Don’t have a problem with meth?
Think again — it affects all of us
It might be easy to think that someone else’s drug problem — is just that — someone else’s problem. But it’s not. It’s all of ours.
Take the time to read the “Where I Stand” penned by Plumas County District Attorney David Hollister that is printed on the facing page. It confirms what we have seen being played out in the Sheriff’s Blotter each week — methamphetamine usage is increasing as well as all of the crimes related to it.
We suppose it’s to be expected that property crimes would be on the rise as individuals seek ways to fund their habit, but one of the most alarming increases pertains to crimes that can be attributed to psychosis related to methamphetamine and other drug use. People in that state are a danger to themselves and anyone who might cross their path. This is particularly dangerous for our first responders, health care personnel and law enforcement. But no one is immune. Family, friends and complete strangers can also become targets.
Hollister lists some recent examples of psychotic episodes. He shared that “In the last five years, homicide prosecutions have demonstrated no less than six people in Plumas County have lost their lives at the hands of an assailant under the influence of methamphetamine or a similar drug.”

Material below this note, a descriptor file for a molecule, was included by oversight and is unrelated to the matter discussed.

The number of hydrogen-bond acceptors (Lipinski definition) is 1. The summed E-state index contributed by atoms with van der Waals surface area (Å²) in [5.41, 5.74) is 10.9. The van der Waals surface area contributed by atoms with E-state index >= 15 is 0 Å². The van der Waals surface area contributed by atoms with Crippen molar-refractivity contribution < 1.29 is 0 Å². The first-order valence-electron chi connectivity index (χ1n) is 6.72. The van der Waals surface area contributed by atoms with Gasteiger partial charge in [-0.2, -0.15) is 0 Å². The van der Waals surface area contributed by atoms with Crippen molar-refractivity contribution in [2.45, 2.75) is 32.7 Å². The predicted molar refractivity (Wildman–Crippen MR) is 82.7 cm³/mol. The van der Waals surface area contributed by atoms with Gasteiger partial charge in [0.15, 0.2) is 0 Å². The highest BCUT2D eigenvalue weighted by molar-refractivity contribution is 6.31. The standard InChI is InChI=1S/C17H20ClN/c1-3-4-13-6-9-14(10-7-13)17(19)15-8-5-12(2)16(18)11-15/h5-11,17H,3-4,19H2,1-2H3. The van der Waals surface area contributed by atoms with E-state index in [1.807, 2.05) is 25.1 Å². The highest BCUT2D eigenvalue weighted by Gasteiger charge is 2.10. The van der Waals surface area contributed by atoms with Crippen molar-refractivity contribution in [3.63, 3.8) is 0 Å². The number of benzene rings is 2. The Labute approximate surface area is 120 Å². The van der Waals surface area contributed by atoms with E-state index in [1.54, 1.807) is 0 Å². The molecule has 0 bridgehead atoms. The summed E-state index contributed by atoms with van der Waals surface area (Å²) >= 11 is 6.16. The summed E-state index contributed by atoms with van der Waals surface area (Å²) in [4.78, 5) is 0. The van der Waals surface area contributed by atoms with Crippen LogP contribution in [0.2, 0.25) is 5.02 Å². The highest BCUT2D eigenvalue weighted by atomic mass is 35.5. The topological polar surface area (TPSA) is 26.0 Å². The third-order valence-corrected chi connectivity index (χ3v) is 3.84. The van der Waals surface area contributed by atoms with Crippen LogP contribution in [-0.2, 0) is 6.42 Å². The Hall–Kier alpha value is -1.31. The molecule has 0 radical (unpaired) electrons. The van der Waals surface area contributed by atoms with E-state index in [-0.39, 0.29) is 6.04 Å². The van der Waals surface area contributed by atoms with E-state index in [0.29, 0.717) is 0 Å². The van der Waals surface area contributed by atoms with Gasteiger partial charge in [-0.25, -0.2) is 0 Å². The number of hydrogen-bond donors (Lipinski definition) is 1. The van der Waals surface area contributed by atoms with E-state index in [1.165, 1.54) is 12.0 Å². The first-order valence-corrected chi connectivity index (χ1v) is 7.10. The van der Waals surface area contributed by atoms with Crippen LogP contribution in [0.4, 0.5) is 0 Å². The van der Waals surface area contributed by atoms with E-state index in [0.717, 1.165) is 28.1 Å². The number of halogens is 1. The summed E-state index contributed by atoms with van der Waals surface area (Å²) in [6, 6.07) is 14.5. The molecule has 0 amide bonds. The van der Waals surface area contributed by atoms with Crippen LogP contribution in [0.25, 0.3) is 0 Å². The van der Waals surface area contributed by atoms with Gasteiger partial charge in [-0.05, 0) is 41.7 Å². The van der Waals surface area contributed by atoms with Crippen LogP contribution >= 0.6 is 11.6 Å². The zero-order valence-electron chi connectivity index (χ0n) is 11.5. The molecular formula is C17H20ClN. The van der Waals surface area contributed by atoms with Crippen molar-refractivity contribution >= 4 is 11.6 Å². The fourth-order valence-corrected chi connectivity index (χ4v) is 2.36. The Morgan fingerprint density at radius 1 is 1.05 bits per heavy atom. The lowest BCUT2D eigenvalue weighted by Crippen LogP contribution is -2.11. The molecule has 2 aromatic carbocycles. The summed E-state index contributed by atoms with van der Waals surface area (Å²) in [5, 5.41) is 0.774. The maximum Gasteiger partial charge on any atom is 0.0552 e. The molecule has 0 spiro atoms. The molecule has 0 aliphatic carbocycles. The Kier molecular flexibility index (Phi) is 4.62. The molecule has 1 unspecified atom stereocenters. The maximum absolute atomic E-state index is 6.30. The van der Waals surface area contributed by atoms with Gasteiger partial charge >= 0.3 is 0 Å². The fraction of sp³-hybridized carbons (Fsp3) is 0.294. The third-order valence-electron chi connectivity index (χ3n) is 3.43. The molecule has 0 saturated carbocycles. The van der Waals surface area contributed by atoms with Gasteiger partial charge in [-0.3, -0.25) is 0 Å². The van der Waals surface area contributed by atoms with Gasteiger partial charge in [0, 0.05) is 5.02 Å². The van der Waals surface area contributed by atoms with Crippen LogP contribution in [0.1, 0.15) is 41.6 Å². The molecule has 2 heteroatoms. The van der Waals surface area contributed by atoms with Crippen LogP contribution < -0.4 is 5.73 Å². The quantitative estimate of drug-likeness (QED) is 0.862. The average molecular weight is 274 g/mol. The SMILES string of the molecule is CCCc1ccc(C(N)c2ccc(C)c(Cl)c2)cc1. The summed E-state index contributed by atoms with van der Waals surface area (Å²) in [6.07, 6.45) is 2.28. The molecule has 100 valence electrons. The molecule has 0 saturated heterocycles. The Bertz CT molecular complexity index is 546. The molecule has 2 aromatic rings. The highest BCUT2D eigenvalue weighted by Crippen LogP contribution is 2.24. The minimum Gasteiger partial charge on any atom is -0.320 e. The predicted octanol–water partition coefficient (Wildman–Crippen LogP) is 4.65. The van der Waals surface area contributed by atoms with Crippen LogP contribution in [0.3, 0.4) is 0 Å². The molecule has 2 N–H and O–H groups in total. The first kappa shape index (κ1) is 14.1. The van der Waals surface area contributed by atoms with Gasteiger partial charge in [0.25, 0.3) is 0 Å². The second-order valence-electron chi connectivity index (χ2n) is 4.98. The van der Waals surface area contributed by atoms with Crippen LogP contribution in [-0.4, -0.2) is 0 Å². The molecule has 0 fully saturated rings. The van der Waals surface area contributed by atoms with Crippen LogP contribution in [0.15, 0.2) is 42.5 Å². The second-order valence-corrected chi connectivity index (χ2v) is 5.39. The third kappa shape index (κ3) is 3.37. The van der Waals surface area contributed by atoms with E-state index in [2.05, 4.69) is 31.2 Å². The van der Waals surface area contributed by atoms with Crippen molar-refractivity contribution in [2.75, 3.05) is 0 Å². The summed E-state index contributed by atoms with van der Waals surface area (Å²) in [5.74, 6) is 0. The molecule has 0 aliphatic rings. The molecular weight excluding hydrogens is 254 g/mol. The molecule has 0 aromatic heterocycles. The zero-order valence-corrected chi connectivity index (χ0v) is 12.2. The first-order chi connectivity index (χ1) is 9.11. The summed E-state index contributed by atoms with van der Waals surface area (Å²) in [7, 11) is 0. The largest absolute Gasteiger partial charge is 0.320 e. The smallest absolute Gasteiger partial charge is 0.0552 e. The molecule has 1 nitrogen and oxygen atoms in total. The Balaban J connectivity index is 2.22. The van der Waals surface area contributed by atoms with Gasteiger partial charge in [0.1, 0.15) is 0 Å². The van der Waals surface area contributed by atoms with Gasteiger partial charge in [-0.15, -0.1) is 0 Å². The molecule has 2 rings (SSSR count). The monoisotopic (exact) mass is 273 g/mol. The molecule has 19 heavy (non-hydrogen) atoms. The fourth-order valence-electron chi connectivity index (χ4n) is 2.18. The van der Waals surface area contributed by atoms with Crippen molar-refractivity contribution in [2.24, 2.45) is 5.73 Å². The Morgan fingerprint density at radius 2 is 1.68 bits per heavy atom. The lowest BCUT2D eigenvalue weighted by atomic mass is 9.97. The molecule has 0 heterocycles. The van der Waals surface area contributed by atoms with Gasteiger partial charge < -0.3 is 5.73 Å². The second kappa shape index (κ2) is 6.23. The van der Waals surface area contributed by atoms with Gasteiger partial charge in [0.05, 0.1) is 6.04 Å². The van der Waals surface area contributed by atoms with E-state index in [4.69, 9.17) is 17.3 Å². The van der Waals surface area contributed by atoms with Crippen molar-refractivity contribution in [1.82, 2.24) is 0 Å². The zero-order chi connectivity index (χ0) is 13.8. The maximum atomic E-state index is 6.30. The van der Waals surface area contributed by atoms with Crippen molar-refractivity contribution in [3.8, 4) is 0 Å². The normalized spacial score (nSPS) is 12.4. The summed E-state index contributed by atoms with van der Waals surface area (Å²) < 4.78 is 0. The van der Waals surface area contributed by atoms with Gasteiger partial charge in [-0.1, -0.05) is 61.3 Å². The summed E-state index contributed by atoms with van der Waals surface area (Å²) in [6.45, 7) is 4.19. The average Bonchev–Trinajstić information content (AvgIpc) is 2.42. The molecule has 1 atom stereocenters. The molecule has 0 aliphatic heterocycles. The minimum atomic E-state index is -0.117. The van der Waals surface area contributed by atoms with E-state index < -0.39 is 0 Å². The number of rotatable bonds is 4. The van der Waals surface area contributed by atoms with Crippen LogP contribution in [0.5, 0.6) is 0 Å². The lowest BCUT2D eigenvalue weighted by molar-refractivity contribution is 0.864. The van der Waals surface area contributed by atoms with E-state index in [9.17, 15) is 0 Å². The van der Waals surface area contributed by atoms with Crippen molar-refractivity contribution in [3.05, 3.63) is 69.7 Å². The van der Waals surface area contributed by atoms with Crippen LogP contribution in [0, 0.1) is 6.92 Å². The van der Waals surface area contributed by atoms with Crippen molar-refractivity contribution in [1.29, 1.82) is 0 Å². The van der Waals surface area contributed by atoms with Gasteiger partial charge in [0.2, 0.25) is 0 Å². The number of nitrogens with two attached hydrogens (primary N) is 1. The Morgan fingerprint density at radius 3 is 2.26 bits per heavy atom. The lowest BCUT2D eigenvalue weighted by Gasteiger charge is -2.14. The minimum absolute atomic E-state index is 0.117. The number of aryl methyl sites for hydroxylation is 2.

During a recent conversation, former Sheriff Greg Hagwood described how individuals experiencing psychosis can be aggressive and abnormally strong, making them difficult to subdue.
In Hollister’s piece he talks about the two-prong approach to tackling this problem — addressing both the supply and the demand. Recent legislation has made it more difficult to bring a hammer down on the supplier; but he said that his office will continue to aggressively prosecute methamphetamine sellers. There also must be a focus on the user. “All of our efforts to attack the supply-side of the equation are meaningless if we are unable to curb the demand for methamphetamine. We must also embrace the rehabilitation of low-level drug offenders on probation with the same fervor with which we pursue violations.”
There are a number of programs that have demonstrated success and Hollister said that with the help of all law enforcement partners, as well as with the county departments such as Behavioral Health, and private organizations, he is optimistic that systemic change can be made. He doesn’t want to see this escalation in meth use and related crimes to become Plumas County’s “new normal.” Nor do we. An important first step is realizing that methamphetamine use is everyone’s problem.
League is hosting forums
It’s our job to make the time to attend them
The Plumas County League of Women Voters has scheduled three forums — one each in Supervisorial Districts 1, 2 and 4 — as an opportunity for voters to hear directly from the candidates. The dates, times and locations are included in the front section of this newspaper. Feather Publishing will provide coverage of each of the forums, but we encourage the public, particularly those living in a district that’s up for election, to attend the forums.
League members put a lot of effort into holding the forums and the candidates are all working to get your vote. Recognize both by giving the time to attend.